To Bow and to Bend
When true simplicity is gain'd
To bow and to bend we shan't be asham'd,
To turn, turn will be our delight
Till by turning, turning we come round right.
-- Shaker Hymn
As one who was raised as a low-church Episcopalian, I have never been comfortable with the practice of genuflecting before representations of Christ. I am told this is done as a sign of respect. But I am also mindful of the commandment in Scripture not to bow down before graven images. You can certainly make a distinction between showing respect and worshipping idols, although the difference may not be readily apparent to a casual observer.
The Japanese have a custom of greeting one another with a bow. This is done as a sign of mutual respect, regardless of the rank of the respective parties. I gather the person of lesser status is expected to bow first and more deeply. Nonetheless, the custom is governed by an overriding mutuality, which is not the case, say, with a commoner who is introduced to the Queen of England -- or, for that matter, with a lay person kissing the ring of a prince of the church.
Were it the custom in biblical times, one can easily image Jesus greeting people with a bow, and them bowing in return. There is a telling story in one of the gospels in which Jesus begins to wash his disciples' feet, something that a servant would normally be expected to do for his master. Peter is horrified by this sudden reversal of roles, but Jesus tells him, "If I do not wash you, you have no part in me." He goes on to explain his action this way: "If I then, your Lord and Teacher, have washed your feet, you also ought to wash one another's feet."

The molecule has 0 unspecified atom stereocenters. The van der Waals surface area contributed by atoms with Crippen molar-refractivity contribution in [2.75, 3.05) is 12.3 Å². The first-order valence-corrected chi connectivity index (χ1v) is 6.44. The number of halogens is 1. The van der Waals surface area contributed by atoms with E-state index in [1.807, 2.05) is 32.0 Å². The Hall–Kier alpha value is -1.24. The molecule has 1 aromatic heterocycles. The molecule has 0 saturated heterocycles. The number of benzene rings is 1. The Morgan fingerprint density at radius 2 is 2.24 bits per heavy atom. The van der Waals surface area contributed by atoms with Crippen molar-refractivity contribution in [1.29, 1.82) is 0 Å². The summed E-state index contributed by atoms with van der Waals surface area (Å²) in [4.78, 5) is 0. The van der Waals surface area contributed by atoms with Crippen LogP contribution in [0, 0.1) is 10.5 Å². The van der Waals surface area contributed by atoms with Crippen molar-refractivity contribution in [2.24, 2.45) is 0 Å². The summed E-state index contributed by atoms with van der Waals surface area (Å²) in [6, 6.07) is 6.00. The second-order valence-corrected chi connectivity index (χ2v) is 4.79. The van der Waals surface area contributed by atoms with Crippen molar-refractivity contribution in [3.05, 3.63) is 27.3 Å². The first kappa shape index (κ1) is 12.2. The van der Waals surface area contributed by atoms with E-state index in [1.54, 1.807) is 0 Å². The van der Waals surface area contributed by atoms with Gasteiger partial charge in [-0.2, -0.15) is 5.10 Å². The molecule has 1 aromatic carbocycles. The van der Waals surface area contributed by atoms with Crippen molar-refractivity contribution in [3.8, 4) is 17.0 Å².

It is one thing that Jesus should humble himself in this way. But it may be even more humbling for Peter that a man he believed to be the Messiah should wash his feet. One can well imagine his embarrassment and consternation as he thinks, Who am I that the Lord should perform such a lowly task for me? Who, indeed?